• Date Three: Rediscovering "Intimate Talk." Try to communicate on a deeper, more intimate level with your spouse on this date. Start by identifying your personal communication style. Practice healthy communication by being positive rather than negative, using "I" statements that describe what you think and feel while avoiding "you" statements that place blame or "why" questions that attack your spouse. Seek to understand your spouse's perspective by genuinely listening to him or her. Give your spouse your full attention when he or she is speaking. When you're the one speaking, watch your body language and tone of voice to make sure that you're conveying respect. Make this date the start of many regularly scheduled couple communication times.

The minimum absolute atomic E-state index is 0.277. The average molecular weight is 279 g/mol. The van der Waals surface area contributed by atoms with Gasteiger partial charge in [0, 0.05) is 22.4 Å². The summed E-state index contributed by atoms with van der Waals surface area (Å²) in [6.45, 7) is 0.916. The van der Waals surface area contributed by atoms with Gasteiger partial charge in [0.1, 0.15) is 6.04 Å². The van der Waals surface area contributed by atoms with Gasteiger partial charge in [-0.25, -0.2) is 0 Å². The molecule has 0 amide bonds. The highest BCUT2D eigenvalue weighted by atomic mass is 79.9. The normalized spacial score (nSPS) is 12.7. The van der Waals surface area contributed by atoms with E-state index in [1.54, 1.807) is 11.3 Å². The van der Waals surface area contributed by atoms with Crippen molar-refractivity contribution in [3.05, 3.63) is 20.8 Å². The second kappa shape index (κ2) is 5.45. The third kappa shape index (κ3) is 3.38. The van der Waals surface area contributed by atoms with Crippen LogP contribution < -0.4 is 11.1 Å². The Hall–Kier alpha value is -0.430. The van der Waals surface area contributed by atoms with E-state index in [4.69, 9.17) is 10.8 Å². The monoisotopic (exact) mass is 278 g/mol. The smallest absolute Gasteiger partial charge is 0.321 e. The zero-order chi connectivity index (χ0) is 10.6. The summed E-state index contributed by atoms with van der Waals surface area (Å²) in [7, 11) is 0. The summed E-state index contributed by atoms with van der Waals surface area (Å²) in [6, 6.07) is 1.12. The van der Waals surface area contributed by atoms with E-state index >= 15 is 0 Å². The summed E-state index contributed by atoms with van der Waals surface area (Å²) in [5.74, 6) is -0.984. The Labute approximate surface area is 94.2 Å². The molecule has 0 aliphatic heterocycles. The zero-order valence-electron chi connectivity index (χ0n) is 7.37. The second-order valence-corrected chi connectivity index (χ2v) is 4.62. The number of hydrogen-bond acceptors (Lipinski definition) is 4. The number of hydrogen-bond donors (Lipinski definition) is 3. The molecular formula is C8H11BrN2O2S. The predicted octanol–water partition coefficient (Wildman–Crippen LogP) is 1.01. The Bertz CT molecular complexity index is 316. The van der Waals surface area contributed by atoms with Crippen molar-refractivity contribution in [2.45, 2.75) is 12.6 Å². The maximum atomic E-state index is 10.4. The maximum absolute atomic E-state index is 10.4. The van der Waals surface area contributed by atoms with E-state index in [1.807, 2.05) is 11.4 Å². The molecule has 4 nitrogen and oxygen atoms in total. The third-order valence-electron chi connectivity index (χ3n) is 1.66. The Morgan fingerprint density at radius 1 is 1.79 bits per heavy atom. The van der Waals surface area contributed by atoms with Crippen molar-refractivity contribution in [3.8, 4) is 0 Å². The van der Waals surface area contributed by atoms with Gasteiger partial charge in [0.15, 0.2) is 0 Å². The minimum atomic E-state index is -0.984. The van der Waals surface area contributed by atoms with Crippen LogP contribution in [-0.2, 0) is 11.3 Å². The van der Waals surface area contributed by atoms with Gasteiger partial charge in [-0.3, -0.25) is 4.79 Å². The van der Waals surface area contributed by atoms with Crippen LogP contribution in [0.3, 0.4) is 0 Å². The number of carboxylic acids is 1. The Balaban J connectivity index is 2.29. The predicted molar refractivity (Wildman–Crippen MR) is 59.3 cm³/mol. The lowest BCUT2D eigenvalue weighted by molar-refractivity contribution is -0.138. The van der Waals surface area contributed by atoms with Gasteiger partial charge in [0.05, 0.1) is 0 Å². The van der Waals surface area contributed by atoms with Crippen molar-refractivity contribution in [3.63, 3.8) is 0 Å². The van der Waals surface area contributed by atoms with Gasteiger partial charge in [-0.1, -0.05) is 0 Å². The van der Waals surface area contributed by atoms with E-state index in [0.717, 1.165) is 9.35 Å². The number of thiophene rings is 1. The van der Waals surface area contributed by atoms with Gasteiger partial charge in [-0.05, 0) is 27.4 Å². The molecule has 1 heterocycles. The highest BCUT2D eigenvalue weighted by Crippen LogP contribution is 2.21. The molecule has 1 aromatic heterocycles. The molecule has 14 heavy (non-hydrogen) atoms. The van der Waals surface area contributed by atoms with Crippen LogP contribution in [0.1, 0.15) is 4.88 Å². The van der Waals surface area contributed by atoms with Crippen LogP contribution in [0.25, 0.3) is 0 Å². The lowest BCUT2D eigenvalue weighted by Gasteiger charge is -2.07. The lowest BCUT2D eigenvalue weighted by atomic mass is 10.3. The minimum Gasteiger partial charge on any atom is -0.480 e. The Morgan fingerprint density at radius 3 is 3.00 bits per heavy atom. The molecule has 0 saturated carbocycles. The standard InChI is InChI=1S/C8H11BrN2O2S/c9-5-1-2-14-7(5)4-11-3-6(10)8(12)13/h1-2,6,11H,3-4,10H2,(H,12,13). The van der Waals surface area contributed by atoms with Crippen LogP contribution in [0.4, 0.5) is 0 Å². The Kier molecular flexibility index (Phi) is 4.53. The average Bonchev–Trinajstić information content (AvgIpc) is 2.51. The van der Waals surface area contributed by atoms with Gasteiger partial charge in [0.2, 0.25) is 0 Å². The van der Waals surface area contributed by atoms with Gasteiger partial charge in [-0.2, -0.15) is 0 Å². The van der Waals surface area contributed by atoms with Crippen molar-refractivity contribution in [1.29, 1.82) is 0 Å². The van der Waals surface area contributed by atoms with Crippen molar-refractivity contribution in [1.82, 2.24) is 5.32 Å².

• Date Four: Clearing the Air. Use this date to deal with issues that are causing conflict between you and your spouse. Choose any topic (such as health, money, sex, etc.) and practice discussing it using the "Speaker/Listener Technique" to share the floor. Use an object (like a pencil or a cup) to designate who has the floor, and take turns so each of you gets equal time to speak and listen. The person speaking should stay on the topic, and the person listening should strive to clearly understand and validate the speaker's thoughts and feelings. Brainstorm possible solutions. Try to resolve what you can and accept what you can't. Then celebrate the progress you've made talking about a controversial issue by going out for dessert together.